Half The World by Joe Abercrombie book review

We give our verdict on the second book in Joe Abercrombie’s YA Shattered Sea trilogy

Having already proven his capacity for producing hard-bitten fantasy epics via his First Law series, Joe Abercrombie sets his eye on a slightly younger target audience here with Half The World, the second book in the Shattered Sea trilogy. Anyone expecting him to dumb down or cater more towards this demographic will be surprised, however.

Kicking off a few years after the events of Half A King – during which the malformed but cunning Prince Yarvi took back the crown that was taken from him, only to give it up to return to the priesthood – Yarvi remains an important part of the action, only this time he takes a step back in favour of two new narrators: disgraced warriors-in training Thorn Bathu and Brand. With the nation of Gettland facing the prospect of war, Yarvi takes the two, along with a rag-tag band of warriors and criminals, on a quest along the Shattered Sea in search of allies – although things don’t exactly go as foreseen.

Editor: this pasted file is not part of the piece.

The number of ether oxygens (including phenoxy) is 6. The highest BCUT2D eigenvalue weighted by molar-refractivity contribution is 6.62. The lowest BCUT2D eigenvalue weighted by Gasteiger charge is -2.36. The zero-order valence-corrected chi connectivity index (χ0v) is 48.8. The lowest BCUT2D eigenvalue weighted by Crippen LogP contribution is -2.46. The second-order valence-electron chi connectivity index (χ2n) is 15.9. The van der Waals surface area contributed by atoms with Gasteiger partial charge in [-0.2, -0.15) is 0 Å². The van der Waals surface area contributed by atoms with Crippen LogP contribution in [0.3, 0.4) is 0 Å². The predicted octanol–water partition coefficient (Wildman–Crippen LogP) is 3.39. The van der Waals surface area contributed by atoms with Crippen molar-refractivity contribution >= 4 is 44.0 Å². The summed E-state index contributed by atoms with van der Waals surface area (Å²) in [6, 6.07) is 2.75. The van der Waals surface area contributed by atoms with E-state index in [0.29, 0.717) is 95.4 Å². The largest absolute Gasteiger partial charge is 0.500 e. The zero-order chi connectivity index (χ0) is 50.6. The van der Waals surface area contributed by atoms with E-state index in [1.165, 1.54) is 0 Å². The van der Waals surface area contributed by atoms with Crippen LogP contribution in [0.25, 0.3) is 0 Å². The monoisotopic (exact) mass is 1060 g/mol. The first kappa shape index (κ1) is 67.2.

The rise in prominence of Game Of Thrones has coincided with gritty fantasy becoming very much in vogue, and Half The World rides the crest of this wave. This being aimed at younger readers, the characters exhibit less moral shades than those in Abercrombie’s earlier novels, although there’s a brilliant fusion of old and new. It could be argued that there’s perhaps too many of them, but it’s likely that the final book will take care of this.
This is easily as compulsive as his earlier novels – even if he does sometimes appear to forget himself and include elements that might give younger readers food for thought. While events occasionally take a turn for the predictable, this is balanced out by enough twists to render it a worthy sequel.